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Publication# Extraction of network topology from multi-electrode recordings: is there a small-world effect?

Abstract

The simultaneous recording of the activity of many neurons poses challenges for multivariate data analysis. Here, we propose a general scheme of reconstruction of the functional network from spike train recordings. Effective, causal interactions are estimated by fitting generalized linear models on the neural responses, incorporating effects of the neurons' self-history, of input from other neurons in the recorded network and of modulation by an external stimulus. The coupling terms arising from synaptic input can be transformed by thresholding into a binary connectivity matrix which is directed. Each link between two neurons represents a causal influence from one neuron to the other, given the observation of all other neurons from the population. The resulting graph is analyzed with respect to small-world and scale-free properties using quantitative measures for directed networks. Such graph-theoretic analyses have been performed on many complex dynamic networks, including the connectivity structure between different brain areas. Only few studies have attempted to look at the structure of cortical neural networks on the level of individual neurons. Here, using multi-electrode recordings from the visual system of the awake monkey, we find that cortical networks lack scale-free behavior, but show a small, but significant small-world structure. Assuming a simple distance-dependent probabilistic wiring between neurons, we find that this connectivity structure can account for all of the networks' observed small-world-ness. Moreover, for multi-electrode recordings the sampling of neurons is not uniform across the population. We show that the small-world-ness obtained by such a localized sub-sampling overestimates the strength of the true small-world structure of the network. This bias is likely to be present in all previous experiments based on multi-electrode recordings.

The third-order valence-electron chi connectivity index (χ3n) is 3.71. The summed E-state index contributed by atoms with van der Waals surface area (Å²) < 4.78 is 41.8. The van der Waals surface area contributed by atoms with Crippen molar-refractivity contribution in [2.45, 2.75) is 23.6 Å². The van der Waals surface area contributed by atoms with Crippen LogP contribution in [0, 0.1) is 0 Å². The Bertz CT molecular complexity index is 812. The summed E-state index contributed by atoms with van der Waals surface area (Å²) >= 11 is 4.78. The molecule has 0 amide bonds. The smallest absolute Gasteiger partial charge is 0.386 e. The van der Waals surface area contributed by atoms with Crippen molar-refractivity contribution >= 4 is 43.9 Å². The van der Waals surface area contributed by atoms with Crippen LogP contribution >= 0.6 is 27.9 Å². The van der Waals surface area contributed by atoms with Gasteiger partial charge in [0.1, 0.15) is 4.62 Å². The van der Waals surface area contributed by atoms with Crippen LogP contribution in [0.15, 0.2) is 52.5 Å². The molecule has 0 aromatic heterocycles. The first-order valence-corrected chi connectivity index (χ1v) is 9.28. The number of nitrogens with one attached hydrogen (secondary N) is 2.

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Joao Emanuel Felipe Gerhard, Wulfram Gerstner